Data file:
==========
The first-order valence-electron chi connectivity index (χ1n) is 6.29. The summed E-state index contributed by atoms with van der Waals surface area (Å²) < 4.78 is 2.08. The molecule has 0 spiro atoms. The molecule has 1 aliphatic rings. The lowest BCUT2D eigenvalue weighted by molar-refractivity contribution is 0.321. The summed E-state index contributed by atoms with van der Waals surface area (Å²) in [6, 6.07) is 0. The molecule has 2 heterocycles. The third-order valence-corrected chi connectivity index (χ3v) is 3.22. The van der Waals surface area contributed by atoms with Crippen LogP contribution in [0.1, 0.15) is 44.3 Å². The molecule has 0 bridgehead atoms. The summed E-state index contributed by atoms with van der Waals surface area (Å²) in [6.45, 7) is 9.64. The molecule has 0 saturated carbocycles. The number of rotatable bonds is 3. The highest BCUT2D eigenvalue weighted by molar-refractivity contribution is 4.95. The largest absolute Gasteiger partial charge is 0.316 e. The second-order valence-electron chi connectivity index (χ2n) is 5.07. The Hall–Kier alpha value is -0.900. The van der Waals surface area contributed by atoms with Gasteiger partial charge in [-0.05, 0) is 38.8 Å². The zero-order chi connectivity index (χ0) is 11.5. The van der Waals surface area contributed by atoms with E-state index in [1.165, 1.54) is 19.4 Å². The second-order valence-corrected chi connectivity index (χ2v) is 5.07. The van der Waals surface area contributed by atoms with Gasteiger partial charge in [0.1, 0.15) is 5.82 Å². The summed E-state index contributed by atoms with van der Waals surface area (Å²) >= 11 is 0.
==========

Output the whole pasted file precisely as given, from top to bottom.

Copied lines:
The first-order valence-electron chi connectivity index (χ1n) is 6.29. The summed E-state index contributed by atoms with van der Waals surface area (Å²) < 4.78 is 2.08. The molecule has 0 spiro atoms. The molecule has 1 aliphatic rings. The lowest BCUT2D eigenvalue weighted by molar-refractivity contribution is 0.321. The summed E-state index contributed by atoms with van der Waals surface area (Å²) in [6, 6.07) is 0. The molecule has 2 heterocycles. The third-order valence-corrected chi connectivity index (χ3v) is 3.22. The van der Waals surface area contributed by atoms with Crippen LogP contribution in [0.1, 0.15) is 44.3 Å². The molecule has 0 bridgehead atoms. The summed E-state index contributed by atoms with van der Waals surface area (Å²) in [6.45, 7) is 9.64. The molecule has 0 saturated carbocycles. The number of rotatable bonds is 3. The highest BCUT2D eigenvalue weighted by molar-refractivity contribution is 4.95. The largest absolute Gasteiger partial charge is 0.316 e. The second-order valence-electron chi connectivity index (χ2n) is 5.07. The Hall–Kier alpha value is -0.900. The van der Waals surface area contributed by atoms with Gasteiger partial charge in [-0.05, 0) is 38.8 Å². The zero-order chi connectivity index (χ0) is 11.5. The van der Waals surface area contributed by atoms with E-state index in [1.165, 1.54) is 19.4 Å². The second-order valence-corrected chi connectivity index (χ2v) is 5.07. The van der Waals surface area contributed by atoms with Gasteiger partial charge in [0.1, 0.15) is 5.82 Å². The summed E-state index contributed by atoms with van der Waals surface area (Å²) >= 11 is 0.